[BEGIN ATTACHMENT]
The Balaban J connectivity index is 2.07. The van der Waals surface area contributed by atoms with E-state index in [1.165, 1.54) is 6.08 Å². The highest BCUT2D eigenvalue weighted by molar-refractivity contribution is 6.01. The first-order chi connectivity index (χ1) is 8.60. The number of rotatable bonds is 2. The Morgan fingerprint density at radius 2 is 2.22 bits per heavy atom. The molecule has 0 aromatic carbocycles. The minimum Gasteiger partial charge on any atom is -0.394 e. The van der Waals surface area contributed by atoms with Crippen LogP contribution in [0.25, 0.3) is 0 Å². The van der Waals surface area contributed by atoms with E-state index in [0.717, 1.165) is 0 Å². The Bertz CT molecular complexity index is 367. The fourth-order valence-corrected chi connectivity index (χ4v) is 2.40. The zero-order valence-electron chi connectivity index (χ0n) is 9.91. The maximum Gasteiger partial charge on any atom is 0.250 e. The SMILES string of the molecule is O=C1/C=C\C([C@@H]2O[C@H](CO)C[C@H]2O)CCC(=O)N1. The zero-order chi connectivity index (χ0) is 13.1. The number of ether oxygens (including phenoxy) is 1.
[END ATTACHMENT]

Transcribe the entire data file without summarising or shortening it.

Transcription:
The Balaban J connectivity index is 2.07. The van der Waals surface area contributed by atoms with E-state index in [1.165, 1.54) is 6.08 Å². The highest BCUT2D eigenvalue weighted by molar-refractivity contribution is 6.01. The first-order chi connectivity index (χ1) is 8.60. The number of rotatable bonds is 2. The Morgan fingerprint density at radius 2 is 2.22 bits per heavy atom. The molecule has 0 aromatic carbocycles. The minimum Gasteiger partial charge on any atom is -0.394 e. The van der Waals surface area contributed by atoms with Crippen LogP contribution in [0.25, 0.3) is 0 Å². The van der Waals surface area contributed by atoms with E-state index in [0.717, 1.165) is 0 Å². The Bertz CT molecular complexity index is 367. The fourth-order valence-corrected chi connectivity index (χ4v) is 2.40. The zero-order valence-electron chi connectivity index (χ0n) is 9.91. The maximum Gasteiger partial charge on any atom is 0.250 e. The SMILES string of the molecule is O=C1/C=C\C([C@@H]2O[C@H](CO)C[C@H]2O)CCC(=O)N1. The zero-order chi connectivity index (χ0) is 13.1. The number of ether oxygens (including phenoxy) is 1.